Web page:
David Parker is taking large and small business to China with him, he tells Fran O'Sullivan.
Trade and Export Growth Minister David Parker will seek to strengthen business ties when he leads a delegation to Guangzhou and Beijing later this month.
Parker will take with him high-level representatives from some companies who would have accompanied Prime Minister Jacinda Ardern on her own mission, which was curtailed in the wake of the Christchurch terrorist attack.
"They won't all be the biggest businesses," says Parker. "It's important to demonstrate to New Zealanders the benefits of trade flowing through to all the parts of the economy, including small businesses."
Parker last year touched base with New Zealand companies invested in China when he attended the inaugural International Import Expo Enterprise & Business Exhibition in Shanghai. Following Guangzhou, he will head to Beijing to attend the second Belt and Road forum.
The Coalition Government has yet to determine its stance on the Belt and Road Initiative.
"New Zealand signed a non-binding memorandum agreement in 2017, so we're going to the forum to learn more about the Belt and Road Initiative and how it might work as an arrangement to benefit New Zealand and Australia," he says.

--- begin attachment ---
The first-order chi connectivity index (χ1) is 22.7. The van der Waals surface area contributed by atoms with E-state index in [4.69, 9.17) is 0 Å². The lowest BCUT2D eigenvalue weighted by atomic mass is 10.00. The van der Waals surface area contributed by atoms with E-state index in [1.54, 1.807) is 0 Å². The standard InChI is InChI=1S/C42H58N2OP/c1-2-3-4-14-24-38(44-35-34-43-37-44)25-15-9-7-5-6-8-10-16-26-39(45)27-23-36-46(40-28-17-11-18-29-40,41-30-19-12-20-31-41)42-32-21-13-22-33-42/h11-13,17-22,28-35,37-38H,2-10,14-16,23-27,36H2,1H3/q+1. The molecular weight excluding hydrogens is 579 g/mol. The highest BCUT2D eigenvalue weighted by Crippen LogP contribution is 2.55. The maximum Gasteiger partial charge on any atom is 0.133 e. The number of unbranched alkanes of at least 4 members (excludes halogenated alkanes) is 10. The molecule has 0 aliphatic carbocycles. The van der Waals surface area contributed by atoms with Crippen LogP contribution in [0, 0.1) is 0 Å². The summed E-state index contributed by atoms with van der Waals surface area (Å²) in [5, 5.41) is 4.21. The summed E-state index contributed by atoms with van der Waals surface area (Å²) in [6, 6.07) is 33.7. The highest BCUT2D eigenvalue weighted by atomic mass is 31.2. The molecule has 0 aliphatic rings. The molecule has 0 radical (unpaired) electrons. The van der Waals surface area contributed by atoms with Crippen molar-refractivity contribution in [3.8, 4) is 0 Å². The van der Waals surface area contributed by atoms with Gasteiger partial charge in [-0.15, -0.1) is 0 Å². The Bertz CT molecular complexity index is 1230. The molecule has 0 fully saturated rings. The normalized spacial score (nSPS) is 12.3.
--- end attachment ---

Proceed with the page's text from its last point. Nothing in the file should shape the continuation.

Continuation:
"We're in discussions with them on implementation at the moment, including developing a work plan based on information-sharing that enables China and New Zealand to find together what mutual beneficial cooperation will look like under the agreement. That's a work in progress."
This is a testing time for small countries like New Zealand as two big elephants of global trade — China and the United States — jostle for advantage.
"Foreign affairs theory says there are two choices," says Parker. "You either pick a side and align yourself to one side, or, you try to chart yourself through the middle according to your principles.